In sciences, world is watching in awe how the children of Indian origin make waves with their models leaving even presidents spellbound and teachers proud with their talent.
When US President Barack Obama was impressed by five Indian origin students at the White House presenting their science models last month, it was a pride moment for their parents who are essentially immigrants.
Soon, transcending the Atlantic, another Indian origin teenager student Pratap Singh, 15, from the Perse School, Cambridge made news winning the Institute of Physics Prize (IOP) in the UK for his project on Albert Einstein’s theory of special relativity.
To prove that cosmic ray muons cannot reach the Earth in detectable numbers unless special relativity was involved, Pratap Singh used two Geiger-Müller tubes to detect them.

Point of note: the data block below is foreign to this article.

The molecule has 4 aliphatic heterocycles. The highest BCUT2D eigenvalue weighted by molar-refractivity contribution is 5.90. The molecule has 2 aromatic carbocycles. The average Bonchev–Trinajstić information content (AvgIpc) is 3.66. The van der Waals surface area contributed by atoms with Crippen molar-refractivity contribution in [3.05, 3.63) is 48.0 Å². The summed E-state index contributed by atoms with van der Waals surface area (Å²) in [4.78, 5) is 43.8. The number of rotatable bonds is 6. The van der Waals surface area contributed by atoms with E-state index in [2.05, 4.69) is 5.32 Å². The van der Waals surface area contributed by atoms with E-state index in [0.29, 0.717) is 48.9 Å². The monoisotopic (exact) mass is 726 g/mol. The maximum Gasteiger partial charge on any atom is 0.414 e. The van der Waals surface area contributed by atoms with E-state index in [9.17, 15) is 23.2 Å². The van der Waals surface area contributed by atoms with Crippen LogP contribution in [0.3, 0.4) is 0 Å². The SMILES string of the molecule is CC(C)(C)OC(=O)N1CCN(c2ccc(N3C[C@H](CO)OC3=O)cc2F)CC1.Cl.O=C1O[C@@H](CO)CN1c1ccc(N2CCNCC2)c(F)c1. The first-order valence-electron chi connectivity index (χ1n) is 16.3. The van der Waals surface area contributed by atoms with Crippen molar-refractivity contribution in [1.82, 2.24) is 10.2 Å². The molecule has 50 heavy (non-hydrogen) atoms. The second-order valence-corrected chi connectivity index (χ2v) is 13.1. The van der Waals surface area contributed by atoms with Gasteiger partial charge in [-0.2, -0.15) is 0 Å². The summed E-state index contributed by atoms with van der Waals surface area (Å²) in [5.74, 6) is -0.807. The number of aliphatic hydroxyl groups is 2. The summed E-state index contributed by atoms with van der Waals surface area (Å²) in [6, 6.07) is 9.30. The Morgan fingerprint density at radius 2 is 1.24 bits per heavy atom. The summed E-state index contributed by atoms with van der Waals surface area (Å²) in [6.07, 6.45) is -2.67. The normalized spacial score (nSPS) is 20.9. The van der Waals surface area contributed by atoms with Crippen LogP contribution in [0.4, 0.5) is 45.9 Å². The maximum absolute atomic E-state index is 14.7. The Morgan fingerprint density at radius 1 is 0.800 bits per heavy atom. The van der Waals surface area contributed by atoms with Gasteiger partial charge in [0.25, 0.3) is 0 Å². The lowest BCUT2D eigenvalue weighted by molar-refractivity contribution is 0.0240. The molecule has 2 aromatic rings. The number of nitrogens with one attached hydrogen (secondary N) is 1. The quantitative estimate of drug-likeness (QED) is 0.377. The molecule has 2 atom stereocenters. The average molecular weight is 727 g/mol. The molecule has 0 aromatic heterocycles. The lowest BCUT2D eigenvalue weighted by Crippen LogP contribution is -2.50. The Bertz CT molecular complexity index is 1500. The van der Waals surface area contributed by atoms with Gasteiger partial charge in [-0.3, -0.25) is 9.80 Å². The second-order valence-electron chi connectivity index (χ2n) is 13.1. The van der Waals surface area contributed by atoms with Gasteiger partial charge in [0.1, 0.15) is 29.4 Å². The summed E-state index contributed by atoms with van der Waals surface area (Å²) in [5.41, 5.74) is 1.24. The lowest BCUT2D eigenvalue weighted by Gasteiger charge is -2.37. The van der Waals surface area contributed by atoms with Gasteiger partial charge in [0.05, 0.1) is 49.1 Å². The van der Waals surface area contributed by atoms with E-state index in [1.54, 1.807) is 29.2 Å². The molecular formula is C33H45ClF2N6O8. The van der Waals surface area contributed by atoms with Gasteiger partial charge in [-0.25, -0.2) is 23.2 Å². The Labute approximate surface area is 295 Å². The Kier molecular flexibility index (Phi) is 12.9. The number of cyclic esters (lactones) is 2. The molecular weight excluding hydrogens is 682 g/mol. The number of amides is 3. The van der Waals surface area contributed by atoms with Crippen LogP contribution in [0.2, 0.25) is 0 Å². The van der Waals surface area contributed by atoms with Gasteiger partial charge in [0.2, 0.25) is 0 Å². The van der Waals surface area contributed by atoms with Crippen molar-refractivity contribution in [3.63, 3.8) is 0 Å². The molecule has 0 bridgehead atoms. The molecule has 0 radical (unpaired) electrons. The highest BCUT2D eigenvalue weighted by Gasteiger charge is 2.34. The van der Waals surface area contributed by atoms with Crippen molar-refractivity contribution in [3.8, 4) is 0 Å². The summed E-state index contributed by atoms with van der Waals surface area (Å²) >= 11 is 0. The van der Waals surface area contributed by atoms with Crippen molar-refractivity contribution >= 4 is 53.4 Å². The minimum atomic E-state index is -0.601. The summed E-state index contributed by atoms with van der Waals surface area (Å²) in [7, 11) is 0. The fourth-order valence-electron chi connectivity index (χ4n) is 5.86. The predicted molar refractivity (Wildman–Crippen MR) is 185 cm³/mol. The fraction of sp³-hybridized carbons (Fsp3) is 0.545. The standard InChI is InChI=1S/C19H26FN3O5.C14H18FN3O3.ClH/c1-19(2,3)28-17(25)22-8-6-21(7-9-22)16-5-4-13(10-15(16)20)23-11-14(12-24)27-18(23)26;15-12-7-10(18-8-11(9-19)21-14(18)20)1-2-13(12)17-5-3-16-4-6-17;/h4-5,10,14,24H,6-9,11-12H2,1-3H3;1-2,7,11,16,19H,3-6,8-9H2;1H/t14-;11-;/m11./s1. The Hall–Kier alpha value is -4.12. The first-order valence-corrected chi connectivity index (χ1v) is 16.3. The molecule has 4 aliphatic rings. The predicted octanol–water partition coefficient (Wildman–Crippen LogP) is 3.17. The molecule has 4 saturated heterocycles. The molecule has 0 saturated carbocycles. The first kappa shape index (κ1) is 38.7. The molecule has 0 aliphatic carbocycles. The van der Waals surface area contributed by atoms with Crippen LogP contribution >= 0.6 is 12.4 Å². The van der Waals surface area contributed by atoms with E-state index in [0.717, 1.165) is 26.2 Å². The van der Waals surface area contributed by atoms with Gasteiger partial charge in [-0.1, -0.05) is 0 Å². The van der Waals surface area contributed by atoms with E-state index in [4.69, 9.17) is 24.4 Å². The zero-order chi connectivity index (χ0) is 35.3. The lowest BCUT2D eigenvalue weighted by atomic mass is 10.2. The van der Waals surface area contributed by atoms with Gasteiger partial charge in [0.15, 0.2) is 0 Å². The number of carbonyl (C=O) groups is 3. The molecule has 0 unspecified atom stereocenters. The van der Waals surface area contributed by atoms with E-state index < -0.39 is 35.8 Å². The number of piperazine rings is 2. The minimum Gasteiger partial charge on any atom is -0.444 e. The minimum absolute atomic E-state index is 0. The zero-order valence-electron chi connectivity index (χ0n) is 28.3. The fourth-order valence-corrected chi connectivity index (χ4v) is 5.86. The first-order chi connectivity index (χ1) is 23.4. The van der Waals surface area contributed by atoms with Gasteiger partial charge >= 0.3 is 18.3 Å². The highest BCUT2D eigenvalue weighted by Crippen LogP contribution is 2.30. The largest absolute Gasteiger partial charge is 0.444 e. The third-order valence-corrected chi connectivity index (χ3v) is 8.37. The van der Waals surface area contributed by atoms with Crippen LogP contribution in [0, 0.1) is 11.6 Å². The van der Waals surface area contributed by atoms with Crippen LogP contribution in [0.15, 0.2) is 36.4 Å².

Using a Raspberry Pi computer and using statistical analysis, he showed how the cosmic ray muons’ arrival on the planet is possible, based on the time dilation model as predicted by Einstein’s theory.
His paper titled “Special relativity in the school laboratory: A simple apparatus for cosmic-ray muon detection” will be published by the IOP in its Physics Education journal soon.
Pratap Singh’s model makes use of simple school lab apparatus and statistical analysis to prove something big, which may not be understood without the mathematical understanding of the Einstein’s special and general relativity.
No wonder, he was presented the IOP award carrying 500 at the Big Bang Fair held at the National Exhibition Centre (NEC) Birmingham, last week out of 200 teenagers who participated in the competition.